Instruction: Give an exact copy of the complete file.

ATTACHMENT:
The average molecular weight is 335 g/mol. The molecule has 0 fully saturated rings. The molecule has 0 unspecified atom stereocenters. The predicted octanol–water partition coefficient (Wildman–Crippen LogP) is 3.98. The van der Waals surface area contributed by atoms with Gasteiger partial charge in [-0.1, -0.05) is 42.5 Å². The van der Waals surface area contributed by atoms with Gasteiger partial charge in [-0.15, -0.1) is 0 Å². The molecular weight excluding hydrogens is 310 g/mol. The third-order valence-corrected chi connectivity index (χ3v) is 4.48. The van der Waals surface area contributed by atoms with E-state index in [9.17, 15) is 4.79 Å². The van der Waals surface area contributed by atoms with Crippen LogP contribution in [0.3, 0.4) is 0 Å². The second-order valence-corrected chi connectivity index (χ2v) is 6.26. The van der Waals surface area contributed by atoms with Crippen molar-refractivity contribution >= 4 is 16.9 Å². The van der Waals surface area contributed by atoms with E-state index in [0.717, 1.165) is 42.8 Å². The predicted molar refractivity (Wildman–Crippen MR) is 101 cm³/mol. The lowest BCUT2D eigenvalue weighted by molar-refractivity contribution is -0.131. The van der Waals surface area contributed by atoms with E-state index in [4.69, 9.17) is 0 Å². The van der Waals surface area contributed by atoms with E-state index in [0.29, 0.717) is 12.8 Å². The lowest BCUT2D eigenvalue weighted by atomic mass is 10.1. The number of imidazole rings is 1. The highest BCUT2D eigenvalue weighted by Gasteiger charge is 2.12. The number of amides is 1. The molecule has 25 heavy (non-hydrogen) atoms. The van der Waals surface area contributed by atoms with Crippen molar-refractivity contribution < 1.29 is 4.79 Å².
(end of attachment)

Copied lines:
The average molecular weight is 335 g/mol. The molecule has 0 fully saturated rings. The molecule has 0 unspecified atom stereocenters. The predicted octanol–water partition coefficient (Wildman–Crippen LogP) is 3.98. The van der Waals surface area contributed by atoms with Gasteiger partial charge in [-0.1, -0.05) is 42.5 Å². The van der Waals surface area contributed by atoms with Gasteiger partial charge in [-0.15, -0.1) is 0 Å². The molecular weight excluding hydrogens is 310 g/mol. The third-order valence-corrected chi connectivity index (χ3v) is 4.48. The van der Waals surface area contributed by atoms with E-state index in [9.17, 15) is 4.79 Å². The van der Waals surface area contributed by atoms with Crippen LogP contribution in [0.3, 0.4) is 0 Å². The second-order valence-corrected chi connectivity index (χ2v) is 6.26. The van der Waals surface area contributed by atoms with Crippen molar-refractivity contribution >= 4 is 16.9 Å². The van der Waals surface area contributed by atoms with E-state index in [0.717, 1.165) is 42.8 Å². The predicted molar refractivity (Wildman–Crippen MR) is 101 cm³/mol. The lowest BCUT2D eigenvalue weighted by molar-refractivity contribution is -0.131. The van der Waals surface area contributed by atoms with E-state index in [4.69, 9.17) is 0 Å². The van der Waals surface area contributed by atoms with E-state index in [0.29, 0.717) is 12.8 Å². The lowest BCUT2D eigenvalue weighted by atomic mass is 10.1. The number of imidazole rings is 1. The highest BCUT2D eigenvalue weighted by Gasteiger charge is 2.12. The number of amides is 1. The molecule has 25 heavy (non-hydrogen) atoms. The van der Waals surface area contributed by atoms with Crippen molar-refractivity contribution < 1.29 is 4.79 Å².